Viewing the outcomes

Once the polls have closed and the votes are being counted, you can come to Search to find minute-to-minute updates as the results begin to come in. A search for “Senate results” or “House results” on Election Day will give you a box with a real-time summary of each chamber, while searching for any congressional or gubernatorial contest will give you results for those specific races.

At Google, our mission is to make the world's information accessible and useful, and we hope these features help you participate in this election. So if you haven't already, go get your "I voted" sticker, and come back to Google when the results come in.


Green hair, don’t care: create emoji that look exactly like you on Gboard

3 months 2 weeks ago

There might be thousands of emoji, but for a lot of people, it’s hard to find one that looks and feels like *you*. Today, we’re introducing emoji style Mini stickers for Gboard, designed for those who may have stared into the eyes of emoji and not seen yourself staring back. These sticker versions of the emoji you use every day are customizable so you can make them look just like you. Have a beard and long gray curly hair? No problem. Nose piercing and baseball cap? We gotcha.

Three Mini flavors: Bold, Sweet, and Emoji

Minis use a combination of machine learning and artistry to create illustrated stickers based on your selfie. Mini stickers also come in two other styles: “bold,” for when you might be feeling a little extra, and “sweet,” for when you want a softer touch.

After you take a selfie, emoji Minis use Google’s machine learning algorithms, known as neural networks, to suggest a skin tone, hair style and accessories that you can fine tune. Then, you choose a color for your hair, facial hair or different types of head coverings and eyewear. Add freckles or wrinkles—a little or a lot—if you'd like. Design your Minis so they resemble what you look like in your eyes—or in your mind. 🤗

Customizable emoji Minis

With Mini emojis, redheads (and other hair types) won’t just get a single redheaded emoji, but instead a selection of redheaded options, including redheaded zombies 🧟, redheaded mages 🧙 and redheaded shruggies 🤷.


Start stickerising with your new, more YOU emojis! Emoji Minis start rolling out today in all Gboard languages and countries, on both iOS and Android.

Celebrate Halloween with Ghoul-gle

3 months 2 weeks ago

You know what they say: if you’ve got it, haunt it. Halloween is almost here and we want to make sure you’ve got what you need to celebrate with some help from Maps, Search and the Assistant.

Spookiest Spots

If you’re in the mood for a ghostly encounter, we’ve got you covered. Using historical Google Maps data, we’ve ranked 20 U.S. cities by their spook factor so you know exactly where to get your fill of restless spirits, haunted places, and inexplicable occurrences. Tap each link to see a list of some of the spookiest locations in your city, and check out the Street View imagery below to see what makes some of these places so spooktacular—if you dare 😱.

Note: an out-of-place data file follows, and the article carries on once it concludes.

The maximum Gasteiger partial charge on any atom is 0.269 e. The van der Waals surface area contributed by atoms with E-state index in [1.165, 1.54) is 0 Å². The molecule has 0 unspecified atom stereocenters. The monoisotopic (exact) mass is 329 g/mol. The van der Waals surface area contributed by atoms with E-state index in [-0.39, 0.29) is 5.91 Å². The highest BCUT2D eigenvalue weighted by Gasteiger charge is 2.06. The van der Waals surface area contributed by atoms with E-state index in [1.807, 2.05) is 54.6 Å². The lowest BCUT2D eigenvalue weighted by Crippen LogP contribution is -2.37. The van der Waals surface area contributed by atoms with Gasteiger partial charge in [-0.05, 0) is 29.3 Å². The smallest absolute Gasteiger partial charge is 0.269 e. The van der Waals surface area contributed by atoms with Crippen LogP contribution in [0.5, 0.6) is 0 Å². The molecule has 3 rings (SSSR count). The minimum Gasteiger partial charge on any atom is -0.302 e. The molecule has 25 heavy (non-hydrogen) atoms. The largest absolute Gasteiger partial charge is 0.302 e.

1. New York

  2. Los Angeles

  3. Chicago

  4. Dallas

  5. Houston

  6. Washington D.C.

  7. San Francisco

  8. Atlanta

  9. Philadelphia

  10. Boston

  11. Seattle

  12. Phoenix

  13. Denver

  14. Orlando

  15. Minneapolis/St. Paul

  16. Detroit

  17. Portland

  18. Charlotte

  19. Sacramento

  20. Cleveland


Last-minute tips to get festive with your Google Assistant

Forget to pick up candy for trick-or-treaters? Still haven’t had a chance to get pumpkins to carve? Out of creative ideas on what to wear?


Whether you’re seeking last-minute costume inspiration, creepy sounds for your spooky soiree or monster facts to stump your friends and family, your Google Assistant is here to help just in the nick of time!  


Start by saying “Hey Google …”

  • “What should I be for Halloween?” (Take a guided quiz and let the Assistant help you pick out the perfect, unexpected costume.)

  • “Get directions to the nearest pumpkin patch.”

  • “Add Halloween candy to my shopping list.”

  • “Trick or treat.” (Enjoy a spooky experience with sound effects and guest appearances from famous monsters.)

  • “Share facts about monsters.” (Spoiler alert: did you know that people accused of witchcraft also found themselves accused of being werewolves?)

  • “What does a werewolf sound like?”

  • “What does a ghost sound like?”

  • “Share facts about monsters?”


Pretty up some pumpkins

You might be carving out some time over the next day to create a gourd-eous masterpiece for your mantle or front porch. Here are some of the top pumpkin carving searches on Google Images to give you some ideas and how-to’s for a contemporary take on this classic Halloween decor:

A massive Doodle duel

Get your game on with our first-ever multiplayer, interactive Google Doodle. Host a session of “The Great Ghoul Duel” with up to seven friends and family via a custom invitation link or put your ghostly gaming powers to the test by competing with randomized players around the globe. Your goal is to collect as many spirit flames for your team as possible and bring them to home base before time expires. But BEWARE!, opposing teams can swipe your flames—and as a team collects more flames, their powers get stronger, including speed boosts, night vision and much more. Best of luck against your frightening foes!